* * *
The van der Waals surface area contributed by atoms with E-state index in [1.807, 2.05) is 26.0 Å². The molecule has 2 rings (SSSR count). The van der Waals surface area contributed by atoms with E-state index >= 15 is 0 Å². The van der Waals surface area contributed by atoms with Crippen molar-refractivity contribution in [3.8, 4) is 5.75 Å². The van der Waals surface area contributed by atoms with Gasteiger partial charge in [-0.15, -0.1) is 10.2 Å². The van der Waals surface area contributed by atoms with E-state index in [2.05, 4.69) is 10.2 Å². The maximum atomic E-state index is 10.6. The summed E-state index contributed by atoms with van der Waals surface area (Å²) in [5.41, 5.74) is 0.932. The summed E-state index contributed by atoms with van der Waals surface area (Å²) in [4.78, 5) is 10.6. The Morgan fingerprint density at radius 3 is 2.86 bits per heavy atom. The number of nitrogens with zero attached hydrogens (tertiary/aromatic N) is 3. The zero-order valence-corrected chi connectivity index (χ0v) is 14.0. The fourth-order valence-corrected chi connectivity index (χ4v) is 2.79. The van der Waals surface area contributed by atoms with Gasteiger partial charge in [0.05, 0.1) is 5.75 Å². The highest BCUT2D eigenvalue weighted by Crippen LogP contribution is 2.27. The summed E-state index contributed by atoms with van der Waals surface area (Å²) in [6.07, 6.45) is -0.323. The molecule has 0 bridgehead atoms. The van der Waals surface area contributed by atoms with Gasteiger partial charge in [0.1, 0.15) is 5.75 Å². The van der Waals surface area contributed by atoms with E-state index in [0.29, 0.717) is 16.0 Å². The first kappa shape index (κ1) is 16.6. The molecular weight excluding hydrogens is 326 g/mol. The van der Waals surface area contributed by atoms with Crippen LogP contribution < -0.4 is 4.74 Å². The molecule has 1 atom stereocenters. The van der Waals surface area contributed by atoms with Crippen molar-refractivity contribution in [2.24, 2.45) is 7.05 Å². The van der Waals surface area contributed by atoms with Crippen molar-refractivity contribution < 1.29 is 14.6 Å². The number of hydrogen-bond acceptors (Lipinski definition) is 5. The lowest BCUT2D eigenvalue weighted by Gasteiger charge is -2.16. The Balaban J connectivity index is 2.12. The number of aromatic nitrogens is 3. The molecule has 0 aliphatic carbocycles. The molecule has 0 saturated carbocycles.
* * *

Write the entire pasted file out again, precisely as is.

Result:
The van der Waals surface area contributed by atoms with E-state index in [1.807, 2.05) is 26.0 Å². The molecule has 2 rings (SSSR count). The van der Waals surface area contributed by atoms with E-state index >= 15 is 0 Å². The van der Waals surface area contributed by atoms with Crippen molar-refractivity contribution in [3.8, 4) is 5.75 Å². The van der Waals surface area contributed by atoms with Gasteiger partial charge in [-0.15, -0.1) is 10.2 Å². The van der Waals surface area contributed by atoms with E-state index in [2.05, 4.69) is 10.2 Å². The maximum atomic E-state index is 10.6. The summed E-state index contributed by atoms with van der Waals surface area (Å²) in [5.41, 5.74) is 0.932. The summed E-state index contributed by atoms with van der Waals surface area (Å²) in [4.78, 5) is 10.6. The Morgan fingerprint density at radius 3 is 2.86 bits per heavy atom. The number of nitrogens with zero attached hydrogens (tertiary/aromatic N) is 3. The zero-order valence-corrected chi connectivity index (χ0v) is 14.0. The fourth-order valence-corrected chi connectivity index (χ4v) is 2.79. The van der Waals surface area contributed by atoms with Gasteiger partial charge in [0.05, 0.1) is 5.75 Å². The highest BCUT2D eigenvalue weighted by Crippen LogP contribution is 2.27. The summed E-state index contributed by atoms with van der Waals surface area (Å²) in [6.07, 6.45) is -0.323. The molecule has 0 bridgehead atoms. The van der Waals surface area contributed by atoms with Gasteiger partial charge in [0.1, 0.15) is 5.75 Å². The van der Waals surface area contributed by atoms with E-state index in [0.29, 0.717) is 16.0 Å². The first kappa shape index (κ1) is 16.6. The molecular weight excluding hydrogens is 326 g/mol. The van der Waals surface area contributed by atoms with Crippen LogP contribution < -0.4 is 4.74 Å². The molecule has 1 atom stereocenters. The van der Waals surface area contributed by atoms with Crippen molar-refractivity contribution in [2.24, 2.45) is 7.05 Å². The van der Waals surface area contributed by atoms with Crippen molar-refractivity contribution < 1.29 is 14.6 Å². The number of hydrogen-bond acceptors (Lipinski definition) is 5. The lowest BCUT2D eigenvalue weighted by Gasteiger charge is -2.16. The Balaban J connectivity index is 2.12. The number of aromatic nitrogens is 3. The molecule has 0 aliphatic carbocycles. The molecule has 0 saturated carbocycles.